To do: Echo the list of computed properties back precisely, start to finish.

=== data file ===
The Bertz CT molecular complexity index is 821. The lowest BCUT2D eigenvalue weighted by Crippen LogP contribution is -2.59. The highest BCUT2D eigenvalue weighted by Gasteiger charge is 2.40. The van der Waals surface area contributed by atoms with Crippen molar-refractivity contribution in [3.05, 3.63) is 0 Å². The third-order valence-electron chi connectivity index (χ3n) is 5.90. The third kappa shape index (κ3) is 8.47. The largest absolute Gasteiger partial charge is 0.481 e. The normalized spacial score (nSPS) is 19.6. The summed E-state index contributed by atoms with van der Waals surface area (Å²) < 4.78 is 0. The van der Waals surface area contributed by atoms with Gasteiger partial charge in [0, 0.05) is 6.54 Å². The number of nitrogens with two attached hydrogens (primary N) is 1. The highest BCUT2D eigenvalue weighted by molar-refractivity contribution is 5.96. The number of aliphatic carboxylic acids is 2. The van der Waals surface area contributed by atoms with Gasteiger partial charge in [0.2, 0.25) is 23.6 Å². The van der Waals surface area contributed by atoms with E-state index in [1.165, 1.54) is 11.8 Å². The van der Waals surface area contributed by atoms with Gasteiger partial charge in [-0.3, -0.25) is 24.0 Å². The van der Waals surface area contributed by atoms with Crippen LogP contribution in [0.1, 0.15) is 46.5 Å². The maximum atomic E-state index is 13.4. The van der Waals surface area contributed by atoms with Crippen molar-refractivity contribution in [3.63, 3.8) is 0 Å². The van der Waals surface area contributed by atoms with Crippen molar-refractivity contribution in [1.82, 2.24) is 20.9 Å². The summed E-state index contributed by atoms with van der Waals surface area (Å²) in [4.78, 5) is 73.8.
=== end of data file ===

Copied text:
The Bertz CT molecular complexity index is 821. The lowest BCUT2D eigenvalue weighted by Crippen LogP contribution is -2.59. The highest BCUT2D eigenvalue weighted by Gasteiger charge is 2.40. The van der Waals surface area contributed by atoms with Crippen molar-refractivity contribution in [3.05, 3.63) is 0 Å². The third-order valence-electron chi connectivity index (χ3n) is 5.90. The third kappa shape index (κ3) is 8.47. The largest absolute Gasteiger partial charge is 0.481 e. The normalized spacial score (nSPS) is 19.6. The summed E-state index contributed by atoms with van der Waals surface area (Å²) < 4.78 is 0. The van der Waals surface area contributed by atoms with Gasteiger partial charge in [0, 0.05) is 6.54 Å². The number of nitrogens with two attached hydrogens (primary N) is 1. The highest BCUT2D eigenvalue weighted by molar-refractivity contribution is 5.96. The number of aliphatic carboxylic acids is 2. The van der Waals surface area contributed by atoms with Gasteiger partial charge in [0.2, 0.25) is 23.6 Å². The van der Waals surface area contributed by atoms with E-state index in [1.165, 1.54) is 11.8 Å². The van der Waals surface area contributed by atoms with Gasteiger partial charge in [-0.3, -0.25) is 24.0 Å². The van der Waals surface area contributed by atoms with Crippen LogP contribution in [0.1, 0.15) is 46.5 Å². The maximum atomic E-state index is 13.4. The van der Waals surface area contributed by atoms with Crippen molar-refractivity contribution in [3.63, 3.8) is 0 Å². The van der Waals surface area contributed by atoms with Crippen molar-refractivity contribution in [1.82, 2.24) is 20.9 Å². The summed E-state index contributed by atoms with van der Waals surface area (Å²) in [4.78, 5) is 73.8.